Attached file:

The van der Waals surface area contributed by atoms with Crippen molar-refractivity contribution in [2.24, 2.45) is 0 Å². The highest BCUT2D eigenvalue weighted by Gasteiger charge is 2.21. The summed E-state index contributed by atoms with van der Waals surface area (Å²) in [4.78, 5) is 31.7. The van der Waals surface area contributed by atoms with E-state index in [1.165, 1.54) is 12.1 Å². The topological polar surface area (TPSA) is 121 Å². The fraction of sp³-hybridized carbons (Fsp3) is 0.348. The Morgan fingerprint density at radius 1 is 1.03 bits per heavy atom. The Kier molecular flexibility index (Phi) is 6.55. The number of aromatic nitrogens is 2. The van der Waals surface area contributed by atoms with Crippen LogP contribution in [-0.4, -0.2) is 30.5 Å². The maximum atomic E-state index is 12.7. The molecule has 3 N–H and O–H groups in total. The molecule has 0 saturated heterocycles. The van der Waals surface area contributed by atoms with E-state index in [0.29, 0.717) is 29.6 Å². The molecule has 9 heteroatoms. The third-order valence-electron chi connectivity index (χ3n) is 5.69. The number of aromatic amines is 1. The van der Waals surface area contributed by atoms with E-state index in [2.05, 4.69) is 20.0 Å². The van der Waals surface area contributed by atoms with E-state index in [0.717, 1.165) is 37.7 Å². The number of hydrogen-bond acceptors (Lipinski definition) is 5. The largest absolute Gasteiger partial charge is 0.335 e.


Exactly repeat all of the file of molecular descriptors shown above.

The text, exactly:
The van der Waals surface area contributed by atoms with Crippen molar-refractivity contribution in [2.24, 2.45) is 0 Å². The highest BCUT2D eigenvalue weighted by Gasteiger charge is 2.21. The summed E-state index contributed by atoms with van der Waals surface area (Å²) in [4.78, 5) is 31.7. The van der Waals surface area contributed by atoms with E-state index in [1.165, 1.54) is 12.1 Å². The topological polar surface area (TPSA) is 121 Å². The fraction of sp³-hybridized carbons (Fsp3) is 0.348. The Morgan fingerprint density at radius 1 is 1.03 bits per heavy atom. The Kier molecular flexibility index (Phi) is 6.55. The number of aromatic nitrogens is 2. The van der Waals surface area contributed by atoms with Crippen LogP contribution in [-0.4, -0.2) is 30.5 Å². The maximum atomic E-state index is 12.7. The molecule has 3 N–H and O–H groups in total. The molecule has 0 saturated heterocycles. The van der Waals surface area contributed by atoms with E-state index in [0.29, 0.717) is 29.6 Å². The molecule has 9 heteroatoms. The third-order valence-electron chi connectivity index (χ3n) is 5.69. The number of aromatic amines is 1. The van der Waals surface area contributed by atoms with E-state index in [2.05, 4.69) is 20.0 Å². The van der Waals surface area contributed by atoms with E-state index in [0.717, 1.165) is 37.7 Å². The number of hydrogen-bond acceptors (Lipinski definition) is 5. The largest absolute Gasteiger partial charge is 0.335 e.